So in some places it feels as if there’s an aspiration towards a conformity to traditional ideas of lyric attractiveness; there are other moments at which Barokka sacrifices her customary fluidity in the interests of a stale lyrical chiming. ‘Salt-tongued priestess of the high seas, / specimen-large, slow glide under leagues’, for example, is classic bad lyric practice: a physically vague word (‘leagues’) is switched in for something else (‘water’, say) purely for the rhyme with ‘seas’. At these moments we’re made aware of the more basic musical tactics which are so valuably complicated elsewhere. At other places, an over-easy go-to assonance and overload of adjectives creates a distractingly mannered poetry:
locked in rattlebone ribs
for old months and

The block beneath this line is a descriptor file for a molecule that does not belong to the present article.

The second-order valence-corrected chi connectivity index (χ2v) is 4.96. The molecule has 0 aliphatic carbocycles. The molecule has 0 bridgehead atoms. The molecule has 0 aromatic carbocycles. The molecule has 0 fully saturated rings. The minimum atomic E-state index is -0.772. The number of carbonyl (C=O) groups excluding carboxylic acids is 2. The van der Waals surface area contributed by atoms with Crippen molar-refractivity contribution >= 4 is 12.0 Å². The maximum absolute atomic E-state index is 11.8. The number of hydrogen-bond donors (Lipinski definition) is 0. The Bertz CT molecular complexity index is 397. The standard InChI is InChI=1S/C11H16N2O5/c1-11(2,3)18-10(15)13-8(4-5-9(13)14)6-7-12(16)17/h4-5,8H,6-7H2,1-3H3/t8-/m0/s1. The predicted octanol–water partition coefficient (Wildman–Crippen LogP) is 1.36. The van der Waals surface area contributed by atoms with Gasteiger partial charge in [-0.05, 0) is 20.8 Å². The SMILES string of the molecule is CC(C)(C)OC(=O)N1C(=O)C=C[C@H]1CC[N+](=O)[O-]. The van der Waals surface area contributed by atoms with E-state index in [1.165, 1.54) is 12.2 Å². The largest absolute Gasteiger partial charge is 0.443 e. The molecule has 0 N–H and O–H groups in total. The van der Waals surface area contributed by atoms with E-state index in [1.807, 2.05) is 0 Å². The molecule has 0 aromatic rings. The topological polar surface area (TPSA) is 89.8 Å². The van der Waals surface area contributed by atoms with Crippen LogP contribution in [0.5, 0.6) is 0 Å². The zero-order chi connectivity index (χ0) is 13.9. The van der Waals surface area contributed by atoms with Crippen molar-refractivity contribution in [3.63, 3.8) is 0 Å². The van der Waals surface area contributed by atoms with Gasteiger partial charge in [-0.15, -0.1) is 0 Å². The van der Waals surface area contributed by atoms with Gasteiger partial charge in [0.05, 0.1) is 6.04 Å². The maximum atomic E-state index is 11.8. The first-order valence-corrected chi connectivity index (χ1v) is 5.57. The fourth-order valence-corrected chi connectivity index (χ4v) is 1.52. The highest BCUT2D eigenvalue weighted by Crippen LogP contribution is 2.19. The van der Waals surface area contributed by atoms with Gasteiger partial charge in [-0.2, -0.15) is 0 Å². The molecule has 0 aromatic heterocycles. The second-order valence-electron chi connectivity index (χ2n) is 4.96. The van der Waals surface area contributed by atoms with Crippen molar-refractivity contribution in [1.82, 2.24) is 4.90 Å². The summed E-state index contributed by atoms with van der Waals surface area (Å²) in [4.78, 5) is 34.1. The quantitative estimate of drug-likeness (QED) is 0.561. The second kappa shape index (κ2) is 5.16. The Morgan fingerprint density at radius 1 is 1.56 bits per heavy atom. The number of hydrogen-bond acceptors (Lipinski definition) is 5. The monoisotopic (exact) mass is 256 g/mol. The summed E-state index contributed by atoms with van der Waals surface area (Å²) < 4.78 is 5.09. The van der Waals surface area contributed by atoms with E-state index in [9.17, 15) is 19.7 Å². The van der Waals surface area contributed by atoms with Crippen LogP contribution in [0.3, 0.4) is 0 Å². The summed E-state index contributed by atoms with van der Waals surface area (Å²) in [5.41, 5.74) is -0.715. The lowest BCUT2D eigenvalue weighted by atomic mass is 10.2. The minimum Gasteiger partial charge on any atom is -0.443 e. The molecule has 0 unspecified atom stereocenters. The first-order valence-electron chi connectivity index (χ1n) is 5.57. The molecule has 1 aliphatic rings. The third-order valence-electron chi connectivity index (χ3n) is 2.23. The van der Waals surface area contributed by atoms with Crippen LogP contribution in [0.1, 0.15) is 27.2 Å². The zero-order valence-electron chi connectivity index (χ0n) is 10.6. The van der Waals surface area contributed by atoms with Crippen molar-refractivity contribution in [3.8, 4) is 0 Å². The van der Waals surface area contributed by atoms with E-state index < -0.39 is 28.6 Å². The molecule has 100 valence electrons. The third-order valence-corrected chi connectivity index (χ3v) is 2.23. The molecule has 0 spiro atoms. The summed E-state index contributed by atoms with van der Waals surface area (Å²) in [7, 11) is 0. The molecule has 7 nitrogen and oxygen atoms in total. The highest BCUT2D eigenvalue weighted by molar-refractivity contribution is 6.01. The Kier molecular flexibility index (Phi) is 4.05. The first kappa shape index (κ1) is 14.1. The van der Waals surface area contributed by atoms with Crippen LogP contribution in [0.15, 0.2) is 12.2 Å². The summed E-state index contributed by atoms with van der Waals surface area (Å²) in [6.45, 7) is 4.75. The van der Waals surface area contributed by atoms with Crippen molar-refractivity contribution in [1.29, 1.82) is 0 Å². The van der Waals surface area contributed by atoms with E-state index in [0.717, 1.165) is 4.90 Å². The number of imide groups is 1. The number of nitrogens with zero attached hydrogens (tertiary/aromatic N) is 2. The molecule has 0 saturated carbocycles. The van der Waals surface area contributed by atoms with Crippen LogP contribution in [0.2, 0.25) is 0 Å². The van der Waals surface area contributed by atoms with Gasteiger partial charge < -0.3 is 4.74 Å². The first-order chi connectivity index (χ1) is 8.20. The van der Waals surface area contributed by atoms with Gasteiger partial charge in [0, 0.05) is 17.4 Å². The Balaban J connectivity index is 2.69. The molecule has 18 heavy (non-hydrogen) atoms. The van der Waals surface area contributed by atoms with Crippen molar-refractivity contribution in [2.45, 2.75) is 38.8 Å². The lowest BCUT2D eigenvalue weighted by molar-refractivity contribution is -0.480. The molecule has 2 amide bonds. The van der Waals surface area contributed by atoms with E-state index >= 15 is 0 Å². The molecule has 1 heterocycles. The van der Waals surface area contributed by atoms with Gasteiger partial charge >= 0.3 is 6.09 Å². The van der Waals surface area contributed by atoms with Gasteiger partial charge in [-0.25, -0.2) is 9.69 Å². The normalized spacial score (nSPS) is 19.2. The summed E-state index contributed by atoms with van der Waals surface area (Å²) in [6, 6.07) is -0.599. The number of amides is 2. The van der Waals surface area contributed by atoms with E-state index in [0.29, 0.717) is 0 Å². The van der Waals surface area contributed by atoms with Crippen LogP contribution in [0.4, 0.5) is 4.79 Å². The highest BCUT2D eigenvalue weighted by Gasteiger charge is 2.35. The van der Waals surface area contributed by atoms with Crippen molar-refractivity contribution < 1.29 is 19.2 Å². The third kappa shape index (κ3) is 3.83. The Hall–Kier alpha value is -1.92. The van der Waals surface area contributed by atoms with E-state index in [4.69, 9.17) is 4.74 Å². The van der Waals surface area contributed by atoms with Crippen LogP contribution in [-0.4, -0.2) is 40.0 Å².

silent letters sent petrified.
What I’m trying to illustrate with these examples is the way that Rope, on occasion, demonstrates a lack of attention to the designed formality of poetry which elsewhere it benefits so richly from exploring. But – all this amounts to, really, is just the lack of polish you’d expect to find in any first collection; it’s only Barokka’s impressive scope, and her taking on the lyric as subject, that makes it noticeable at all. These hitches certainly aren’t frequent or significant enough to mar even half the poems here; Rope is an extremely impressive debut.
You can buy Rope from Nine Arches Press here.